One of Dad’s favorite sayings when I would grouse about someone or something was, “Nobody is totally worthless. They can always be used as a bad example.” That always rang true for me when it came to how I worked as a reporter, a teacher and a media adviser. In many cases, I’d actually form policies based on how someone had done something and how I DIDN’T want to be that person or how I hated the way the person did something.
In examining the Anthony Scaramucci era (a funny term, given that I have fruit in my fridge that outlasted his tenure at the White House), PR expert Aaron Cohen provided some interesting tips on how to “Mooch from ‘the Mooch'” in terms of learning the ins and outs of public relations. It’s worth the read. A few thoughts on a few of his key points:
2. Build solid relationships with reporters.
Notice that I didn’t say “trusted” relationships. Those don’t exist.
It’s fine to play hardball as Scaramucci did, as it can show you’re passionate about looking after the interest of your client or boss. However, bullying or intimidating journalists isn’t going to get you the big coverage you promised.
Remember, even in the age of click wars and fake news, the finest living journalists (the ones you must influence) still report with the highest degree of integrity. Members of the media put their publication’s credibility—and their own—on the front lines every day. Words matter, but so do facts.
This is perhaps the core of all good relationships between news reporters and PR practitioners. I’ll disagree with the “trusted” issue a little bit, in that you can earn trust or destroy trust based on doing or not doing some of the things he notes below (bullying gets you nowhere, while sticking to facts and providing truthful information earns you credibility). However, at the core of the relationship is a professionalism in which it’s clear that you’re not going to be friends, but you don’t have to be enemies, either. It’s a truism that professionals on both sides of the PR/News relationship know and understand. Read Cohen’s take on the “Reporters will quote you” takeaway as well, and you get the idea of how these relationships work. If you want to vent about your day or your coworkers, a reporter should not be a last resort, but no resort at all.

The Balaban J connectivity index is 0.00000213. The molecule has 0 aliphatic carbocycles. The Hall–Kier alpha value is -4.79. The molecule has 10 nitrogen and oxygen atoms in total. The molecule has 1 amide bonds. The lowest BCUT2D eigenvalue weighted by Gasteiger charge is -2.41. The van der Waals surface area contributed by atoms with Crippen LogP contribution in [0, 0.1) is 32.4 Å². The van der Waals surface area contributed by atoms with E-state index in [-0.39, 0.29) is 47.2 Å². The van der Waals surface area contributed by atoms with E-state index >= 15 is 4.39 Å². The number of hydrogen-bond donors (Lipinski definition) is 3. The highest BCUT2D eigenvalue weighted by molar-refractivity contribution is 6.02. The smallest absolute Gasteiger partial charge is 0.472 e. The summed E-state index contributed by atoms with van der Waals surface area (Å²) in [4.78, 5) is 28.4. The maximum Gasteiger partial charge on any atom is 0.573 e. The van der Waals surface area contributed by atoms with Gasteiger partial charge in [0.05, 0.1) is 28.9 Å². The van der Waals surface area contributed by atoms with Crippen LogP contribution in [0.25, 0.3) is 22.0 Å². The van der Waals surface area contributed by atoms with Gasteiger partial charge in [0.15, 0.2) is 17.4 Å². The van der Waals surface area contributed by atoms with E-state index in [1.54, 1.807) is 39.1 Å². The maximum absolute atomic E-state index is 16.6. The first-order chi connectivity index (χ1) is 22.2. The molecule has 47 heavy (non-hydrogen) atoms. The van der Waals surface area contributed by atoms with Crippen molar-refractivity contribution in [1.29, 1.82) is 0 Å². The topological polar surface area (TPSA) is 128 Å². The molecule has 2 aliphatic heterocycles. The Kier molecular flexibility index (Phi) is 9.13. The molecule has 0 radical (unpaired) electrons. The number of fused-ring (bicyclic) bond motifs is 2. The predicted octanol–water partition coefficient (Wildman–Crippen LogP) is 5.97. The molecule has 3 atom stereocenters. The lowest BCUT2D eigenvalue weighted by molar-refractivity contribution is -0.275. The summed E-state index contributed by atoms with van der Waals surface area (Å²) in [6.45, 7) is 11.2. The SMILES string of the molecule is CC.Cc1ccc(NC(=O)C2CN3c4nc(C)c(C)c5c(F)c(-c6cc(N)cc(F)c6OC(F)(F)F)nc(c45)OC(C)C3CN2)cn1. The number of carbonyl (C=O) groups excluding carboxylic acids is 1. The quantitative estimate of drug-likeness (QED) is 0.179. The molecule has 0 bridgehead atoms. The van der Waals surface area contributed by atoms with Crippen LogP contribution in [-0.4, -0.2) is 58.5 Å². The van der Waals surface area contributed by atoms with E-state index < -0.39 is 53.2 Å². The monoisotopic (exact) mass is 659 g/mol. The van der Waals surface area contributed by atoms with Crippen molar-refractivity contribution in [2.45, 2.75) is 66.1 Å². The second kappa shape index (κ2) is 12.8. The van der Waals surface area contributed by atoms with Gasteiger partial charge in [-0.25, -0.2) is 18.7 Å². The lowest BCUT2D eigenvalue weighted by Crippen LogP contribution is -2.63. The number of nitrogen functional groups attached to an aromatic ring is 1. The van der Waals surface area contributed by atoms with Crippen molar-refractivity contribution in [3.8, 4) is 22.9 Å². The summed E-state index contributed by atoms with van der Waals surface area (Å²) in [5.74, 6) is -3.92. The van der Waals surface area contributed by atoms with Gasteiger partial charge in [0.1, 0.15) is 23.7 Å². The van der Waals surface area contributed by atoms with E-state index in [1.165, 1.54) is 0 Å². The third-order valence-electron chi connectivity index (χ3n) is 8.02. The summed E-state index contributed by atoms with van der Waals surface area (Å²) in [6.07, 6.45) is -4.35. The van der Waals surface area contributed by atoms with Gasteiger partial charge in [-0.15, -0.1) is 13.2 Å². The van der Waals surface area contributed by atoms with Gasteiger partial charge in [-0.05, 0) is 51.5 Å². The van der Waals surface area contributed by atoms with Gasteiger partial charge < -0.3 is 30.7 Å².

5. Use a nickname for personal branding .
Don’t be afraid of using a catchy nickname as part of your own personal branding strategy. Nicknames to consider for yourself include, “The Bomb,” “The Bird,” “The Dude” and “The Sauce.”
This is the only point with which I’d REALLY disagree.
First, nicknames aren’t always what you’d hoped they’d be. My Dad used to work with a guy who earned the nickname “Shrimpy” when he was about 5 years old. It stuck. You don’t want to be in your 70s and hear someone yelling “Hey Shrimpy!” to get your attention at the grocery store.
Second, they don’t always convey respect. I doubt that a single member of the press corps referred to Scaramucci as “The Mooch” with anything but mockery.
Third, you earn the fungus on your shower shoes and you earn a nickname over time. Don’t give yourself a nickname. It’s the kind of thing that just screams, “I’m way cooler than you think I am.” Most people will disagree with you on that.
Hang on to this list and consider Cohen’s points as you move deeper into the field. It’s a pretty good way to learn something from a bad example.